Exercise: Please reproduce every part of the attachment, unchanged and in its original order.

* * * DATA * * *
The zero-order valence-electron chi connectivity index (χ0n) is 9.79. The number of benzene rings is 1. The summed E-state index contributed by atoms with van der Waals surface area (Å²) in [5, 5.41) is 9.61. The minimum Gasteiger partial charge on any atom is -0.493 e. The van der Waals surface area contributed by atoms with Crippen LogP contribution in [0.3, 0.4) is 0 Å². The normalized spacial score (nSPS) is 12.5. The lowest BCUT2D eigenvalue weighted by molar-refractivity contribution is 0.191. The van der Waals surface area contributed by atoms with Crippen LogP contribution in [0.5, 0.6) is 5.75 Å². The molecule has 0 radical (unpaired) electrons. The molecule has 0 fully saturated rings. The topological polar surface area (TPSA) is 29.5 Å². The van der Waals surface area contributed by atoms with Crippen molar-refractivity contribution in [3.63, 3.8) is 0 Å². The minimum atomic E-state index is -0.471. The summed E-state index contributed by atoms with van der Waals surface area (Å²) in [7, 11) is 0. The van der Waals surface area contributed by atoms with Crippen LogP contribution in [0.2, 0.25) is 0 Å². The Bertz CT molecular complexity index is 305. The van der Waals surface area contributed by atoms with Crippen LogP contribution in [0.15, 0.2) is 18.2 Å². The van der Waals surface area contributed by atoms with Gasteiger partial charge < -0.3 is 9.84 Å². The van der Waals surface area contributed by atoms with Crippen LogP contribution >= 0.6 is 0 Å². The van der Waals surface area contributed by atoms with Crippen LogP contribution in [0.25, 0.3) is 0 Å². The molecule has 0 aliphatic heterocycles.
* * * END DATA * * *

The zero-order valence-electron chi connectivity index (χ0n) is 9.79. The number of benzene rings is 1. The summed E-state index contributed by atoms with van der Waals surface area (Å²) in [5, 5.41) is 9.61. The minimum Gasteiger partial charge on any atom is -0.493 e. The van der Waals surface area contributed by atoms with Crippen LogP contribution in [0.3, 0.4) is 0 Å². The normalized spacial score (nSPS) is 12.5. The lowest BCUT2D eigenvalue weighted by molar-refractivity contribution is 0.191. The van der Waals surface area contributed by atoms with Crippen LogP contribution in [0.5, 0.6) is 5.75 Å². The molecule has 0 radical (unpaired) electrons. The molecule has 0 fully saturated rings. The topological polar surface area (TPSA) is 29.5 Å². The van der Waals surface area contributed by atoms with Crippen molar-refractivity contribution in [3.63, 3.8) is 0 Å². The minimum atomic E-state index is -0.471. The summed E-state index contributed by atoms with van der Waals surface area (Å²) in [7, 11) is 0. The van der Waals surface area contributed by atoms with Crippen LogP contribution in [0.2, 0.25) is 0 Å². The Bertz CT molecular complexity index is 305. The van der Waals surface area contributed by atoms with Crippen LogP contribution in [0.15, 0.2) is 18.2 Å². The van der Waals surface area contributed by atoms with Gasteiger partial charge < -0.3 is 9.84 Å². The van der Waals surface area contributed by atoms with Crippen LogP contribution >= 0.6 is 0 Å². The van der Waals surface area contributed by atoms with Crippen LogP contribution in [0.25, 0.3) is 0 Å². The molecule has 0 aliphatic heterocycles.